Two of the highest data points for Google searches were after the senior official wrote the anonymous op-ed in The Times, and after former Republican Sen. Bob Corker of Tennessee responded to a tweetstorm Trump went on about him in October 2017. "It's a shame the White House has become an adult day care center," Corker tweeted. "Someone obviously missed their shift this morning."

Interest was also rejuvenated amid the release of the explosive book, "Fire and Fury" - whose author, Michael Wolff, said the amendment was brought up "all the time" in the White House.

Feerick, who didn't discuss applying Section IV to Trump, said he hopes this renewed interest in the Constitution will encourage Congress to consider filling some of the legal gaps in the amendment that he and other legal scholars have proposed over the years.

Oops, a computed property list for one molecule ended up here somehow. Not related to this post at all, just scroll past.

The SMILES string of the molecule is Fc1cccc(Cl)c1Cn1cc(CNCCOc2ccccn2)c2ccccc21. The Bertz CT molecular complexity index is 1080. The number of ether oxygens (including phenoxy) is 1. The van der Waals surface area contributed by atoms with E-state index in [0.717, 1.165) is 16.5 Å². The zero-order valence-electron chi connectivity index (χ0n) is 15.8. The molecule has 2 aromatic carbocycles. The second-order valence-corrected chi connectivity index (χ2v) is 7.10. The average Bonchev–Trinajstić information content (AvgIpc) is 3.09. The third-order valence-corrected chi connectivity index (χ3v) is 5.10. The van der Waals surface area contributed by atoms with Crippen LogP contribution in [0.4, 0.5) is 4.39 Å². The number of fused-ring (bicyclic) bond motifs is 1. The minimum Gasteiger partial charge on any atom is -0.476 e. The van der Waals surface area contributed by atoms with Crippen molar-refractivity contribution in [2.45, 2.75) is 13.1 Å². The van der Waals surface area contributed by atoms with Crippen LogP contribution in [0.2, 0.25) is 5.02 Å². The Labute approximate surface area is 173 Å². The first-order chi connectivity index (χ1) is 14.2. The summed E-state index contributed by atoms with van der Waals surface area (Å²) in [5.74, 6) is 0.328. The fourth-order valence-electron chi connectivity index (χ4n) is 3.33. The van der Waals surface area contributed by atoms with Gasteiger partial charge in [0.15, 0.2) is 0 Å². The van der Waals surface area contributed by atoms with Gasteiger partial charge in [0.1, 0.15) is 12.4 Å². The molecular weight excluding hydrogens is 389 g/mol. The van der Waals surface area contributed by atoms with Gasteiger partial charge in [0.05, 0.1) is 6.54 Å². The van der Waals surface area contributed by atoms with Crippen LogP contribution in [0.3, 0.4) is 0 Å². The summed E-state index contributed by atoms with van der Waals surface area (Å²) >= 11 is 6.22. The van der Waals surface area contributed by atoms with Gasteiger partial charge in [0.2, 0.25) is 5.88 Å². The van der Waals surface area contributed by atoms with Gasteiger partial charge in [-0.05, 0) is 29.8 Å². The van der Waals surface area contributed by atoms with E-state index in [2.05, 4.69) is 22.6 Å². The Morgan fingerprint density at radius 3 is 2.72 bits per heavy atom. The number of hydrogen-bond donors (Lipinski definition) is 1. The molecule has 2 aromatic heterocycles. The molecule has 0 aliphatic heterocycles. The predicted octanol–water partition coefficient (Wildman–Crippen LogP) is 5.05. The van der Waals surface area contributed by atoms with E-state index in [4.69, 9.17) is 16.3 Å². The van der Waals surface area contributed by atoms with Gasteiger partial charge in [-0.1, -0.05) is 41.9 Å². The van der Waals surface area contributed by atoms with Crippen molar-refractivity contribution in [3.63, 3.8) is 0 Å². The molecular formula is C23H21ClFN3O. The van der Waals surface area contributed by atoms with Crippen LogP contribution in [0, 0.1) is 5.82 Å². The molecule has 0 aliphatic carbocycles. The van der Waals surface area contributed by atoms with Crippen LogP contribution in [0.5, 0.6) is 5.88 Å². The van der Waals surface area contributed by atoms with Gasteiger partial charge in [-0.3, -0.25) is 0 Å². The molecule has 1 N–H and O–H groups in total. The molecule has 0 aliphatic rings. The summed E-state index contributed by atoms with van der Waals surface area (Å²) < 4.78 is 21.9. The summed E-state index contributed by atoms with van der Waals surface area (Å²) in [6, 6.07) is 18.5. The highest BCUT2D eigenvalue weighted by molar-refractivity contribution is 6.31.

For example, the Constitution doesn't outline what happens if the vice president is unable to serve, and he and other experts agree that the order of succession shouldn't include members of Congress as it does today.

"It's important that people be educated about the Constitution. It's our greatest charter of liberty," Feerick said. "I'm really happy that there's greater education going on - I'm obviously not happy about all the division in the country - but I'm happy that at least there's greater education being provided about the amendment."